BEIJING (AP) -- China's troubled solar panel maker Suntech Power Holdings Ltd. said it was in line to receive a $150 million investment from a company controlled by its hometown government as it restructures following a debt default.
The cash infusion could help to revive Suntech following financial trouble that saw it tumble from its status as a dominant solar panel manufacturer amid price-cutting wars triggered by a global production glut. Suntech's main Chinese subsidiary, Wuxi Suntech Power Co., was forced into bankruptcy court in March after missing a $541 million payment to bondholders.
Suntech has received an investment letter of intent from Wuxi Guolian Development (Group) Co., the company said in a statement Wednesday. Suntech's CEO said that it was not a firm commitment but "an important step in restructuring of the company."
The Chinese Cabinet announced in December it would encourage mergers and acquisitions among China's solar panel producers to reduce overcapacity and return the industry to profitability.
The Communist government sees solar power as a strategic emerging industry that it wants to develop. Beijing encouraged the industry's expansion over the past decade with grants and low-cost loans. That prompted hundreds of small producers to spring up, flooding the market and depressing prices.
Guolian will inject its solar and other businesses into Suntech, the company said. Guolian said it has net assets of $2.6 billion, including investments in solar, power generation, textiles, waste disposal and environmental protection.
There will be "substantial dilution" for existing shareholders but the move should rebuild Suntech's operating assets and global brand, said CEO Zhou Weiping.
"Even though the investment letter of intent is indicative only and is not a firm commitment, this is an important step in the restructuring of the company with key stakeholders," Zhou said in the statement. He gave no other details.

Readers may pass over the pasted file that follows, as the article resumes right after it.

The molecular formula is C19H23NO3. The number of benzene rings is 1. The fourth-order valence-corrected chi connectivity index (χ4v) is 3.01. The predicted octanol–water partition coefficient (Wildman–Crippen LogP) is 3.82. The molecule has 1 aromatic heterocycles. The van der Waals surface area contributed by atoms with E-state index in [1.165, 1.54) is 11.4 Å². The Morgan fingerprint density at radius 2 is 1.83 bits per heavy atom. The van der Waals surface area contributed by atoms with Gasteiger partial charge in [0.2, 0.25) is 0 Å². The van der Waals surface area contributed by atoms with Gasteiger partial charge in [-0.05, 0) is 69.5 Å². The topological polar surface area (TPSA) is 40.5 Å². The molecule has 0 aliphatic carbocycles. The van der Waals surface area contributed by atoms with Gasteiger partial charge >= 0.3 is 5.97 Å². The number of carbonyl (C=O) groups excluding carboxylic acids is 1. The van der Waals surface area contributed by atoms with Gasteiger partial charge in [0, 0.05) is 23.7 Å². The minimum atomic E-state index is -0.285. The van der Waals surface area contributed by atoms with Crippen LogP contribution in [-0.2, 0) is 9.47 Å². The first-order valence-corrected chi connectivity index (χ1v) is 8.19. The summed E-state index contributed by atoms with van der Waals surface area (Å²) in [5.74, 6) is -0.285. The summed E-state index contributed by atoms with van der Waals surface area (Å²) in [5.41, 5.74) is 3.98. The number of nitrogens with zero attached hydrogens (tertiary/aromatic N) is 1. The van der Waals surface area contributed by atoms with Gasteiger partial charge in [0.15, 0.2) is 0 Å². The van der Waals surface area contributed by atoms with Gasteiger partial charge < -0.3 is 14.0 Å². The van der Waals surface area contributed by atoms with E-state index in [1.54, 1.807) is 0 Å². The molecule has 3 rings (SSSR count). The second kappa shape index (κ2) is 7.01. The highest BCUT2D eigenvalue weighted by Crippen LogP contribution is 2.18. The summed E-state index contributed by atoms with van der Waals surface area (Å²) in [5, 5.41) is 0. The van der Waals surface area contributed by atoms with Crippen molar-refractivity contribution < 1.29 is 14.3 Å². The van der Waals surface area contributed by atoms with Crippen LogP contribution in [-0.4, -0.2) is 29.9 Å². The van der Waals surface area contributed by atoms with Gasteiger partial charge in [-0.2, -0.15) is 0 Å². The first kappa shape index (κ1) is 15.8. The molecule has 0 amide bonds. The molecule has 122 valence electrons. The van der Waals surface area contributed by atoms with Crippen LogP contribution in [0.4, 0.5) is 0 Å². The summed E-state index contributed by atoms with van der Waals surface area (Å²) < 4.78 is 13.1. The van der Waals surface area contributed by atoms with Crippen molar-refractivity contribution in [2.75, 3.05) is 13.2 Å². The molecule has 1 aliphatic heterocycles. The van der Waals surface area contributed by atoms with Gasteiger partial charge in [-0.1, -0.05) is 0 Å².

Guolian bid for Wuxi Suntech but lost out to another company, Jiangsu Shunfeng Photovoltaic Technology Co. That deal awaits court approval.
Suntech's financial trouble was a dramatic reversal for a company that was a leading force in China's fast-growing renewable energy industry.
Its founder, Shi Zhengrong, was lauded by the Chinese press but has seen much of his multibillion-dollar fortune evaporate.
Chinese solar panel makers, which export most of their production, have been hurt by higher import duties imposed by the United States and Europe over complaints Beijing improperly subsidizes the industry.
China retaliated last July by raising import tariffs on U.S.- and Korean-made polysilicon used to manufacture them and launching a trade investigation of European wine that could lead to higher duties.
Suntech also has faced trouble in Italy over investments there. Italian courts have ordered the seizure of 37 solar projects that received investment from Global Solar Fund SCA, of which Suntech owns 88 percent. Suntech lawyers believe that Global Solar used bonds that never existed as collateral in a partnership deal with the Chinese solar-power company.